Sandin and Wilkinson were decided during Chief Justice William Rehnquist's tenure, and the Chief Justice played the lead role in reshaping the Court's solitary confinement caselaw over the past thirty years. It was Chief Justice Rehnquist who fashioned the “atypical, significant hardship” test in Sandin v. Conner and it would have to be exhibit 1 demonstrating the Chief Justice's “indifference to prison terrors,” to borrow Professor Judith Resnik's eloquent phrase. The Hijacking article contended that the Sandin Court totally ignored the facts of the case and time-honored settled precedent that required due process protection prior to imposition of even short-term solitary confinement. In doing so, the Court disrespected the revered tradition of stare decisis and constitutional avoidance. Only the remnants of due process remained after the deliberate indifference of Sandin.

The Rehnquist Court's other leading solitary confinement case, Wilkinson v. Austin, will be examined in depth in this Essay. The pendulum swung back ever so slightly in Wilkinson as the Court found due process protection did attach in the Ohio Supermax solitary confinement setting due to extreme isolation that was indefinite and only reviewed annually, and that denied any chance for parole. Nonetheless, the Court ultimately rejected the Austin prisoners' due process claims despite uncontested evidence of a four-year pattern and practice of due process violations affecting hundreds of prisoners and ruled in favor of the prison officials by concluding they had provided sufficient procedural protections. The Court ignored the district court's findings and judgment that concluded that an eve-of-trial “New Policy” promulgated by Ohio correctional officials was insufficient to remedy the systemic continuing violations of the broken system; instead, the Court assumed that Ohio prison officials would faithfully comply with the new policy they drafted, and it reversed the district court's injunction. The Court did so even though the State did not contest the district court's fact findings on appeal and the same officials would be called upon to implement the New Policy. The Court not only repudiated the injunction provision that allowed inmates to call witnesses in solitary confinement hearings, a “correction” that it is submitted was adequately accommodated by the Wolff v. McDonnell procedural model, but also went on to overturn the comprehensive injunction in its entirety. In doing so it compounded and magnified its error by eliminating not only the witness testimony provisions, but also all of the key injunction provisions that ensured that inmates had meaningful advance notice and a fair opportunity of rebuttal.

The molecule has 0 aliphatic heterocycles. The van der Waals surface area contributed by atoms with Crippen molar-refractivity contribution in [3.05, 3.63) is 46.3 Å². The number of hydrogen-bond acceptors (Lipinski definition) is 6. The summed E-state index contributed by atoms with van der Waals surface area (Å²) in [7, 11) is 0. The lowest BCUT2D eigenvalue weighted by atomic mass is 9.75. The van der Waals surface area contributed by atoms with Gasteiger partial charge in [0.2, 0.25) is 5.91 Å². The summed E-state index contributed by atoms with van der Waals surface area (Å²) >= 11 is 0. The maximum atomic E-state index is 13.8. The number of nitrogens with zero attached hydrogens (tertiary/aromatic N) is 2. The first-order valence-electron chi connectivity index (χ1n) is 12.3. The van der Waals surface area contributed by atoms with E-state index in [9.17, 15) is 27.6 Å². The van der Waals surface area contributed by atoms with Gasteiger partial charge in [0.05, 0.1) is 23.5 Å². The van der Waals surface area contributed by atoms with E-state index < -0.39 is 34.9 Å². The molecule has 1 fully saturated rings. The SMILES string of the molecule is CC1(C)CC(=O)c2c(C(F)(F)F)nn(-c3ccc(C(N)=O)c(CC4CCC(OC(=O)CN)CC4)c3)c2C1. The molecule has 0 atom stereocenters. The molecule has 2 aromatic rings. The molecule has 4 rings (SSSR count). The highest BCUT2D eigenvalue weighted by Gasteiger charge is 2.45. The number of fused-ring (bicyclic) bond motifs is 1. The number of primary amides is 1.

Nine months after the Supreme Court's ruling, the State of Ohio in open court acknowledged that its prison officials had never implemented the New Policy and had no intention of doing so! This extraordinary and unprecedented development has largely flown below the radar of the general public, commentators, and the judiciary, in significant part because of the skillful, restrained follow through by the presiding judge, U.S. District Court Judge James Gwin. Judge Gwin addressed the State's recalcitrance by fashioning a new injunction based on the Hewitt v. Helms due process model that the Court embraced in Wilkinson. Judge Gwin recognized what the Supreme Court apparently did not, that the due process right to meaningful notice is so basic and fundamental that it is protected under both the informal, nonadversary Hewitt model and the formal, adversarial Wolff model. Judge Gwin's task was complicated because the Wilkinson Court was also fundamentally mistaken in its reading of a central procedural safeguard of the New Policy--that, contrary to the Supreme Court's reading of the New Policy, did not require unanimity among the three levels of prison administration decision makers before an inmate could be assigned to OSP. When it became apparent that, contrary to the Supreme Court's confidence that Ohio would implement the New Policy, it had not done so, Judge Gwin salvaged the unanimity enhancement in significant part based on the “ratio decidendi” he extracted from salvaged portions of the Wilkinson Court's reasoning.

Is this the time for another leader on the Court to emerge, perhaps another conservative Justice such as Chief Justice Burger, to revitalize due process protections for prisoners in solitary confinement? This Author will contend that both Sandin and Wilkinson were egregiously wrong on the day of their decisions, and their fundamental flaws significantly undercut their precedential force. This Essay contends that Sandin's “atypical, significant hardship” test should be overruled. While acknowledging Wilkinson’s liberty interest and periodic review holdings were pathbreaking, this Essay will contend that Wilkinson egregiously erred in upholding Ohio's Supermax classification process, and therefore, its “process due holdings” require major reform.